How to Counsel Graves' Disease Patients


What do Missy Elliot and Sia Furler have in common? Graves' disease.

What do Missy Elliot and Sia Furler have in common? Graves’ disease.

Recent entertainment appearances—Furler’s performance at the Grammy Awards and Elliot’s at the Super Bowl—may have put the autoimmune disorder on the map. But what is Graves’ disease, and what should pharmacists know about it to counsel patients?

In an exclusive interview with Pharmacy Times, Norman P. Tomaka, BS Pharm, MS, FAPhA, a clinical consultant pharmacist and health care risk manager, explained what the immune system disorder is and how hyperthyroidism can affect a patient.

Patients with Graves’ disease have antibodies that attack the thyroid gland, causing it to become large, Dr. Tomaka explained. The follicles then increase the synthesis of thyroid hormones, such as T3, which can lead to some serious issues in the body.

A prevalent issue is thyroid eye disease or exophthalmos, which can cause the patient’s eyes to bulge and become swollen.

“One of the more persistent and less obvious symptoms that pharmacists can be very helpful with is dry eye syndrome,” Dr. Tomaka told Pharmacy Times.

Even patients taking thyroid replacement therapy may experience acute symptoms, such as dry eye, and pharmacists can help patients find the right products to relieve this problem.

Some of the best advice pharmacists can give to patients with Graves’ disease is to stay the course and be compliant with therapy, because exaggerated states of thyrotoxicosis can be deadly. Pharmacists can also advise patients to actively approach physicians for bloodwork and evaluations of their T3 thyroid hormones, Dr. Tomaka said.

Another thing to consider with Graves’ disease is that some evidence suggests patients with autoimmune diseases may develop other autoimmune-related diseases. For example, patients with rheumatoid arthritis have a 3% to 4% higher prevalence of Graves’ disease, according to Dr. Tomaka.

The disease is also more associated with females, especially among those aged 20 to 40 years.

“If you’re a young lady having autoimmune issues, you should probably be not hypersensitive but aware that there is a chance that there’s going to be a development of another autoimmune disease—and Graves’ disease could be one of them,” Dr. Tomaka told Pharmacy Times.

Dr. Tomaka said it is most important to correct thyroid storm, when too much thyroid can cause a cardiotoxic event. Patients may experience high blood pressure, excessive heart rate, sweating, dizziness, and immediate ocular disorders. Examples of ocular disorders include inflammation of the eye, retinal issues such as floaters or difficulty seeing, dry eye, and bloated eyes.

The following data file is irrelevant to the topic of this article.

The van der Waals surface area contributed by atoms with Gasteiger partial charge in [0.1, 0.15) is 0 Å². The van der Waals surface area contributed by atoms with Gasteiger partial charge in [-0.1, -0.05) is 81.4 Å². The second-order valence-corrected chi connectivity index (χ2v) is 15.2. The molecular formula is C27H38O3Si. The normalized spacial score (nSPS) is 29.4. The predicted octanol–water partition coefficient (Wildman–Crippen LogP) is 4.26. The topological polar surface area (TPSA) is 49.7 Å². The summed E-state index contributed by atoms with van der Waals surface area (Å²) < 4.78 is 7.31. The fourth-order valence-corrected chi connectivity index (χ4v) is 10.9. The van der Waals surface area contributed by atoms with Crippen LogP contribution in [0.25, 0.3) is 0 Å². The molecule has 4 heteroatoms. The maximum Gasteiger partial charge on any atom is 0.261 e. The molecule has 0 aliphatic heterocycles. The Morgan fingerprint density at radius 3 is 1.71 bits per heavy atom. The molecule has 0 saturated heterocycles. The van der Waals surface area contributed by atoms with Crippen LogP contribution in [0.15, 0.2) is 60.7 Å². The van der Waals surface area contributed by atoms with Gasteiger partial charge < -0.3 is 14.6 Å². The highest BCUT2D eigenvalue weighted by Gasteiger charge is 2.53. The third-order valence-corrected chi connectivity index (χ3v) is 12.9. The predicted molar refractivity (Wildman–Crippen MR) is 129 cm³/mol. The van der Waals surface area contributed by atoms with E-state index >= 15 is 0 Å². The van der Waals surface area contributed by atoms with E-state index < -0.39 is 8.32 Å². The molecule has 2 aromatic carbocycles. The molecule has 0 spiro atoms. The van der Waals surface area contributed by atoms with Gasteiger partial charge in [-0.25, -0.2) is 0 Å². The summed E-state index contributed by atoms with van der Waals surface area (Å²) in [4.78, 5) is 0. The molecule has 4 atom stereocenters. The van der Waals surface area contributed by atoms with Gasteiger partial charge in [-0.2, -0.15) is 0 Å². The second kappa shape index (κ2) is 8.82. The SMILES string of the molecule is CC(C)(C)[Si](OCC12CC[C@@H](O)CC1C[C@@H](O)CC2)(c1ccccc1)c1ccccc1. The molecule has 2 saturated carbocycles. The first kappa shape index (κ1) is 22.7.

Treatment options for Graves’ disease patients include antithyroid drugs, which inhibit production of the thyroid hormone, or surgery, which removes the thyroid gland. Patients may also take radioactive iodine, which destroys part or all of the gland.

“If you look at the thyroid hormone, what we all need to consider is that we’re correcting something that’s gone astray,” Dr. Tomaka said. “When you correct something that’s gone astray—the big word that they continue to reiterate in pharmacy school is homeostasis—you shift homeostatic development of your body.”

The body is used to a large amount of the thyroid hormone, which can be lethal. When therapies correct this problem, however, the body has to adjust to a giant break in the thyroid hormone, and this can lead to significant issues, Dr. Tomaka explained.

Some patients may experience depression, even while taking therapy to help their thyroid problems. Dr. Tomaka explained that the thyroid can give energy to a patient, so when he or she is brought down to a more normal thyroid state, behavioral complications such as depression have been known to occur.

Dr. Tomaka conveyed a story about a woman with Graves’ disease who spoke at a conference on how she was having dry eye problems and depressive behavior. She was taking thyroid hormone therapy, but she was just not feeling right. So, even with therapy, issues may continue to happen because of the circulating antibodies that may pose other challenges, Dr. Tomaka said.

“We need to be sensitive to that,” Dr. Tomaka told Pharmacy Times. “We need to steer them in the proper direction if there are things to be managed like headache, dry skin, and dry eye. We should counsel them on the proper use and selection of OTC products to help.”

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